For my project, I am fitting a logistic regression to the some 'dummy' bank data. The head of the dataset looks like this

Obs counterparty_id data_period default age LTV
1   1               200712      1       15  120
2   1               200801      1       15  125
... ...             ...         ...     ... ...
100 10              200712      0       5   50
101 10              200801      0       5   50

And in the process, I have been told to fit a curve to age and LTV in order to find the best transformation, so I fit the curve and I get some results which look like this

Cubic transformation:

Score = beta_0 + beta_1*Age + beta_2*Age^2 + beta_3*Age^3
Score = 0.4    + 0.2*Age    + 0.15*Age^2   + 0.7*Age^3 

Quadratic transformation:

Score = beta_0 + beta_1*Age + beta_2*Age^2
Score = 0.1    + 0.13*Age    + 0.17*Age   

I understand the purpose of the curve fit in the logistic regression and I select the best transformation using Somers' D and R_sq_adj

However, now I am at the stage of preparing my variables for multi-factor-analysis, I unsure whether or not I apply just the cubic transformation to my raw data

Cubic_score = age^3

Or, I save the coefficients and then I apply this exact transformation to my variable

Cubic_score = 0.4    + 0.2*Age    + 0.15*Age^2   + 0.7*Age^3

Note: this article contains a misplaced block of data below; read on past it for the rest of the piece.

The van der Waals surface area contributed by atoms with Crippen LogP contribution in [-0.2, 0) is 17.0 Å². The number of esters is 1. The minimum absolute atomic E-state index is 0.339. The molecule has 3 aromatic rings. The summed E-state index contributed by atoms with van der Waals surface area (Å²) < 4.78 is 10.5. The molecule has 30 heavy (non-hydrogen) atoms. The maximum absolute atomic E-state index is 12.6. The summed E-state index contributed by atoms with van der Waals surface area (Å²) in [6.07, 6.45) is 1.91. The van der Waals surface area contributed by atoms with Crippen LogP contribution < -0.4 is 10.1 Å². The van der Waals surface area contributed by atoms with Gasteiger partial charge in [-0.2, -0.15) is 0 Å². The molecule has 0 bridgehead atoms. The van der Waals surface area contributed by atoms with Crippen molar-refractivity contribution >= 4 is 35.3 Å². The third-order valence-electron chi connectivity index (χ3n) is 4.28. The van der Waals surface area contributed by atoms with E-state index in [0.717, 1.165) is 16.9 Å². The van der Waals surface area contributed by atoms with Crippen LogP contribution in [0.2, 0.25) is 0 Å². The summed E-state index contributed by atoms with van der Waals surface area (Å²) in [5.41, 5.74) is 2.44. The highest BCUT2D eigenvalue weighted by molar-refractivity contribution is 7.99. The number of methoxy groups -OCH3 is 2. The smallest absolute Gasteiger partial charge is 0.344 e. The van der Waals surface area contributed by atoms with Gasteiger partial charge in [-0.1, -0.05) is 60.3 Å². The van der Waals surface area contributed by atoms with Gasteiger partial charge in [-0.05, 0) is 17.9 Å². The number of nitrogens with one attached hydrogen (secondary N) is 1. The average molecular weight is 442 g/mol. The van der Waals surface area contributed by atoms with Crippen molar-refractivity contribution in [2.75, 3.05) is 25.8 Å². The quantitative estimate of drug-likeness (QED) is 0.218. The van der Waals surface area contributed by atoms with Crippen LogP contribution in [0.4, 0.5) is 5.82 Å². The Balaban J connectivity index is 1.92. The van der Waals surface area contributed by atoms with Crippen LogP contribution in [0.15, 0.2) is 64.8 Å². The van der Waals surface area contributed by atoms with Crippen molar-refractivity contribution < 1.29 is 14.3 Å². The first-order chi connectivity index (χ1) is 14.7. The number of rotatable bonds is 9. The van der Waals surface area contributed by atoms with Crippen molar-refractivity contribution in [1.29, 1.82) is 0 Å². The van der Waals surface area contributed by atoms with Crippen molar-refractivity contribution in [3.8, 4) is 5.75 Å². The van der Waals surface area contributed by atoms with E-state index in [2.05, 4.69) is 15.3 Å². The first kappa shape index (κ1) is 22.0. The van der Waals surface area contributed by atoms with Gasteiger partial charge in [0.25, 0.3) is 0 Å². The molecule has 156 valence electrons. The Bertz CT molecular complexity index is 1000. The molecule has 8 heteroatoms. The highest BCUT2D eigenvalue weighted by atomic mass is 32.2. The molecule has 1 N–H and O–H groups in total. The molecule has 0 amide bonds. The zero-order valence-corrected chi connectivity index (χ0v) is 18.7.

So, my MFA regression would essentially look like this (I've left out LTV until now just to show the example of the process of selecting the best variables)

Option 1: Applying the transformation to the raw data

default = coefficient + age^3 + log(LTV)

Option 2: Applying the curve fit to the raw data

default = coefficient + (0.4 + 0.2*Age + 0.15*Age^2 + 0.7*Age^3) + (0.1 + 0.7* log(LTV))

1 Answer 1


Go for option 1. From what I see here, with option 2 you are trying to make coefficients as your independent variables.

But when going for option 1, include the original variable itself and not just the transformation. For example, using your notation: default = coefficient + age + age^2 + age^3 + log(LTV)

  • 1
    $\begingroup$ As your answer recognizes, the best coefficients for age and LTV as single predictors will typically be different from their coefficients in a model that includes both of them and possibly other predictors. So Option 1 is appropriate while Option 2 is not. Note, however, that a spline fit might be preferred to a polynomial fit, particularly if the Age values aren't expressed relative to some value within their typical range (e.g., mean or median). $\endgroup$
    – EdM
    Feb 5, 2019 at 16:32
  • $\begingroup$ Hello, thank you both for your input. Your advice makes sense! $\endgroup$
    – user235111
    Feb 6, 2019 at 7:51

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